Pilgrim Steps to Santiago de Compostela
James Clark traces part of the Camino de Santiago to Santiago de Compostela and finds solace in his isolation.
I have always wanted to walk the Camino to Santiago de Compostela and decided to sign up with Camino Ways the morning after watching The Great Outdoors columnist Ed Brynes make the pilgrimage on BBC2.
The only issue I had was with time, so I booked to do the Camino Portuguese, the last 100 kilometres of the pilgrimage to get a feel for what it’s all about.
I wanted to experience the Camino, but with someone to transport my luggage, a bed for the night, shower or bath – preferably shower as I couldn’t outstretch a full leg in a Spanish bath – and local cuisine known as the pilgrim’s menu. This consisted of a starter that was normally a bowl of pasta or a salad, followed by chicken and potatoes and fruit or a yoghurt. Perhaps not the most exciting menu in Spain, but none the less filling and appreciated after a long day.
The Camino de Santiago
The Camino Portuguese and a further seven routes lead to the tomb of Saint James in Santiago de Compostela, where his remains are said to be enshrined after his martyrdom in 44 AD. Literally thousands of pilgrims have walked these paths. Now before you start thinking that I’m some kind of religious follower wanting to walk in the footsteps of the Apostle James, I am not, but what I do like is to put one foot in front of the other and escape into the forest and mountains.
With shouts of “Buen Camino!” echoing around me I ventured into unknown territory. On day one, I walked from Tui to O Porrino where I made the mistake of ignoring police tape and entered a woodland, which I later discovered was flooded. Rather than turn back, I crossed the water and spent the rest of the day wet, cold and upset that my hiking shoes that had been in many a water-based situation had at long last become soaked through. I would like to lie and say that I learned from my mistake, but as I was already wet I did the same thing a second time over a flooded bridge. Upon reflection with a further eight kilometres to walk I learned a valuable lesson that day.
The second day, I conquered the uphill tracks through forests and villages from O Porrino to Arcade with the sounds of dogs, chickens and the odd shout of “Buen Camino!” for company. The reality of what I was doing sank in, and I felt like I was really getting into the Camino.
I can’t deny the idea of riding to the finish line did cross my mind, but I’m no quitter
Day three, I woke up to glorious sunshine and headed up and down the mountain between Arcade to Pontevedra. As I began the descent on the other side, it started to rain, but it was a welcome break from the heat of the sun. Later the sun rose as I watched farmers in rural communities sewing their crops and repairing fences and walls damaged by the winter.
The next day involved quite a bit of light climbing over stone paths from Pontevedra to Caldas da Reis. The route was mainly downhill and muddy with great mountain streams for drinking out of and climbing over. No doubt if I had have gone a month later the ground would have been dry and mountain streams drier.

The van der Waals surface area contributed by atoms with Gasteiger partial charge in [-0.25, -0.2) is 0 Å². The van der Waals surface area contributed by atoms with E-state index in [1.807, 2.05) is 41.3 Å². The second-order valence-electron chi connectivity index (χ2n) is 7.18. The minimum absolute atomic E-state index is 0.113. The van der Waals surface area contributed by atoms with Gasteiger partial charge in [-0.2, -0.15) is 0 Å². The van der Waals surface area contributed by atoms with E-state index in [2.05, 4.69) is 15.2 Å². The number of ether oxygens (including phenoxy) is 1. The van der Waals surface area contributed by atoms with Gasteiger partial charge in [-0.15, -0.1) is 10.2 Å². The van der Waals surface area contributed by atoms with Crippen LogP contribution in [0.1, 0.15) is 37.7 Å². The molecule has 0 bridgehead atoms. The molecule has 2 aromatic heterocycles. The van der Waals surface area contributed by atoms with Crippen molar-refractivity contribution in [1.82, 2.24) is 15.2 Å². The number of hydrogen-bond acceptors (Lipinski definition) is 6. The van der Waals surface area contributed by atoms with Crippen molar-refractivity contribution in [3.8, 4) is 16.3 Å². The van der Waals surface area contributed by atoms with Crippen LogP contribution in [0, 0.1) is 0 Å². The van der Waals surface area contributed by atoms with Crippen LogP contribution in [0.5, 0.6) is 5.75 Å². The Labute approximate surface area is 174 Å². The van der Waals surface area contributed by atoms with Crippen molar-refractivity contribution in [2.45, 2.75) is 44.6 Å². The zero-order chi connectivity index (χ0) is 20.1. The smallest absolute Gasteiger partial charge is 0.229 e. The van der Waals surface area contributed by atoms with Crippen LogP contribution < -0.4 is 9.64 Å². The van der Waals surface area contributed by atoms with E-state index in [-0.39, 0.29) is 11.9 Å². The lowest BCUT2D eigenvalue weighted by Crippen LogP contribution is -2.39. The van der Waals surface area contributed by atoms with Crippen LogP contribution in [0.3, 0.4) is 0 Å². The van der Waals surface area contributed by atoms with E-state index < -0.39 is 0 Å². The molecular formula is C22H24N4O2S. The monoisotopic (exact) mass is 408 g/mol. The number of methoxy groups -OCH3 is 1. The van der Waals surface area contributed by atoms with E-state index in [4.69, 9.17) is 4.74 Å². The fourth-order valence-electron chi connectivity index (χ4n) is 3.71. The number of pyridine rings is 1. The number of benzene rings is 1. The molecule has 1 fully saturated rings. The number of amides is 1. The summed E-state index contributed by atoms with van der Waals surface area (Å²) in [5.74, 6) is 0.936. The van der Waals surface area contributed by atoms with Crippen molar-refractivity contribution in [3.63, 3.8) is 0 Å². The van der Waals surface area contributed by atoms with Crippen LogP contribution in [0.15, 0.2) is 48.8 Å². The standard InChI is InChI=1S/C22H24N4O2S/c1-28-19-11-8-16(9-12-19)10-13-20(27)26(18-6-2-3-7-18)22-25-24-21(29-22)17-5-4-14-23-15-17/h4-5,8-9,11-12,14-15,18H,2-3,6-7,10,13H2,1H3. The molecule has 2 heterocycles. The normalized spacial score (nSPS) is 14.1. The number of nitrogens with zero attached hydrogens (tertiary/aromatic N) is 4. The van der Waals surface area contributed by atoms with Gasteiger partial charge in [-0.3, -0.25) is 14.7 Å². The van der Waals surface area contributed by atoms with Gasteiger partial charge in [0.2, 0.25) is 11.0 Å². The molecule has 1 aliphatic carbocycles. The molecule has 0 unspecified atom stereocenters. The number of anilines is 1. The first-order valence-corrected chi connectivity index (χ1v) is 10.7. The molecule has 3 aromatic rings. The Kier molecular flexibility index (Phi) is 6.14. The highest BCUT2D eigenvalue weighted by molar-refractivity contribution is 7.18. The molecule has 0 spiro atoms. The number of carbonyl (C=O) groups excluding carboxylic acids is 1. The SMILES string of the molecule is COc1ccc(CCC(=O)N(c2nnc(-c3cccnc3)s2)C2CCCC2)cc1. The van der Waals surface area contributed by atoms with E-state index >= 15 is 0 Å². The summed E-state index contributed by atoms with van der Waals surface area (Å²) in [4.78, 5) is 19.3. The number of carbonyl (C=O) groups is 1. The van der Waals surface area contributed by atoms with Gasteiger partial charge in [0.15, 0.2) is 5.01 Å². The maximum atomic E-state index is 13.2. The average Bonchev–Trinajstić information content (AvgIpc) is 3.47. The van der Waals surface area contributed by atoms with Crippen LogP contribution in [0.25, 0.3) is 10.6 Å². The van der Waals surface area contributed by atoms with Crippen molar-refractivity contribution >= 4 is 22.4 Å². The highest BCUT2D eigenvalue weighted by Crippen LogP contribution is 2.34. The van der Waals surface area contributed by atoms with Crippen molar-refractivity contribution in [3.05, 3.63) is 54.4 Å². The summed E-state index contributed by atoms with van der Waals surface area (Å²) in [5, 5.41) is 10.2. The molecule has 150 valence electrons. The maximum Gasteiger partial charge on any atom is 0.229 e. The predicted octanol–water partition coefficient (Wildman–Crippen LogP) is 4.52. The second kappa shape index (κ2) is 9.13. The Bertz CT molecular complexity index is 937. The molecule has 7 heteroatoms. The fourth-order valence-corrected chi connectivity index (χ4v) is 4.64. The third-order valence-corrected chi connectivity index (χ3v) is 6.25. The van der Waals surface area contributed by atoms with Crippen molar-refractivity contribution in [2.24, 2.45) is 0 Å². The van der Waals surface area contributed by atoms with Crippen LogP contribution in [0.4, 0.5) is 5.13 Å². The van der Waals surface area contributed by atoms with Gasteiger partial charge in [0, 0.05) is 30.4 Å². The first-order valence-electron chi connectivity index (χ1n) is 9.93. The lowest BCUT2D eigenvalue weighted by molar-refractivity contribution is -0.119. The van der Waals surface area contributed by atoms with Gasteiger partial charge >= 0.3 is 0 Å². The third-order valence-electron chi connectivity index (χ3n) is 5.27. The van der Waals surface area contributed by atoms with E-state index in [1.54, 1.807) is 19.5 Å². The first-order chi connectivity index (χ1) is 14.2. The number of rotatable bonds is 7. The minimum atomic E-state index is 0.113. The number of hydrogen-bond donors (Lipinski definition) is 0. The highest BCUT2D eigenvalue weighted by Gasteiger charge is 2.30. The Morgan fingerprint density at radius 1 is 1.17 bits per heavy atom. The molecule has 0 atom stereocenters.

On day five between Caldas da Reis to Padron I was truly excited when I saw a bus stop to Santiago de Compostela. I can’t deny the idea of riding to the finish line did cross my mind, but I’m no quitter. I was starting to get used to my own thoughts and meditate in the fresh as I ventured down into the lush and cool canyon.
Towards the Cathedral of Santiago de Compostela
As the sixth day arrived and I started the hike to Santiago de Compostela the scenery became a lot busier and it was obvious that I was approaching a city as I walked along mountain paths.
Entering the city, the cathedral’s Romanesque, Gothic and Baroque spires and sculptures soared higher than I could have imagined. As I sat in the square facing the front of the cathedral, I was full of the sense of achievement, a touch of relief and the slightest bit of sadness as it was time to return to reality and leave my thoughts behind.
I was expecting to encounter a mass of pilgrims along the route and outside the cathedral, instead I saw one pilgrim while hiking, or at least I presume he was a pilgrim as he was wearing sandals and a robe. The other few hundred people I encountered along the way were hikers like me and cyclists. The backpacks and bottled water gave it away.
The Camino is about finding yourself and that I most certainly did. I had no one to speak to for a week apart from a couple of women from Holland I met at the dinner tables of three different hotel restaurants. However, I was not there to be sociable as I wanted complete immersion in the Galician countryside and in that I was not disappointed.
I’m already planning my return to do the 200 kilometres route on a mountain bike later this year.
Flights to Santiago de Compostela
If you don’t want to walk the Camino de Santiago, Ryanair has direct flights from London Stansted to Santiago de Compostella five times a week (not Thursdays or Saturdays).
Weather Santiago de Compestela
Weather can be unpredictable on the trek, for up to date weather forecast, click here.
Hotels in Santiago de Compostela
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More information on the Santiago de Compestela Pilgrimmage
For further information on the Camino de Santiago and to plan your route, visit here.